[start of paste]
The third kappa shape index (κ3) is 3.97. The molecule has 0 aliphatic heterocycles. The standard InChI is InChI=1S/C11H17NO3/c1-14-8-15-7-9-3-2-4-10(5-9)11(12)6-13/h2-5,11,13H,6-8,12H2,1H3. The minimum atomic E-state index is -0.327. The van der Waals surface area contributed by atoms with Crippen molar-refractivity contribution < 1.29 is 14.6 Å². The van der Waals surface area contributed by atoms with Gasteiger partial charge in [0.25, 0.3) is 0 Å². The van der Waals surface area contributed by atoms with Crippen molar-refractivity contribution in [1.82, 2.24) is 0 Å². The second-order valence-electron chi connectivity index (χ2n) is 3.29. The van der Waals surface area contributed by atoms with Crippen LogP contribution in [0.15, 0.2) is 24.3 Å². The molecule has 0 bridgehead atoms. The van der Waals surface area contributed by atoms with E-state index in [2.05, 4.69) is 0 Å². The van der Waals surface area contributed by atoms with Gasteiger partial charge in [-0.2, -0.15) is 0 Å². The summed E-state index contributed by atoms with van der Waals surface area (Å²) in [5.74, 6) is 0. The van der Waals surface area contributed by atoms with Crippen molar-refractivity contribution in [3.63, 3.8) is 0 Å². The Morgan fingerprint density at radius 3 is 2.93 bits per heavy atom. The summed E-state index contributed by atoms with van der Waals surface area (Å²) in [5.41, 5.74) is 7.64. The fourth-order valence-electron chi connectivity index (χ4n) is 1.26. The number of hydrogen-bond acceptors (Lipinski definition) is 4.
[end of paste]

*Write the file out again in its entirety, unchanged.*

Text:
The third kappa shape index (κ3) is 3.97. The molecule has 0 aliphatic heterocycles. The standard InChI is InChI=1S/C11H17NO3/c1-14-8-15-7-9-3-2-4-10(5-9)11(12)6-13/h2-5,11,13H,6-8,12H2,1H3. The minimum atomic E-state index is -0.327. The van der Waals surface area contributed by atoms with Crippen molar-refractivity contribution < 1.29 is 14.6 Å². The van der Waals surface area contributed by atoms with Gasteiger partial charge in [0.25, 0.3) is 0 Å². The van der Waals surface area contributed by atoms with Crippen molar-refractivity contribution in [1.82, 2.24) is 0 Å². The second-order valence-electron chi connectivity index (χ2n) is 3.29. The van der Waals surface area contributed by atoms with Crippen LogP contribution in [0.15, 0.2) is 24.3 Å². The molecule has 0 bridgehead atoms. The van der Waals surface area contributed by atoms with E-state index in [2.05, 4.69) is 0 Å². The van der Waals surface area contributed by atoms with Gasteiger partial charge in [-0.2, -0.15) is 0 Å². The summed E-state index contributed by atoms with van der Waals surface area (Å²) in [5.74, 6) is 0. The van der Waals surface area contributed by atoms with Crippen molar-refractivity contribution in [3.63, 3.8) is 0 Å². The Morgan fingerprint density at radius 3 is 2.93 bits per heavy atom. The summed E-state index contributed by atoms with van der Waals surface area (Å²) in [5.41, 5.74) is 7.64. The fourth-order valence-electron chi connectivity index (χ4n) is 1.26. The number of hydrogen-bond acceptors (Lipinski definition) is 4.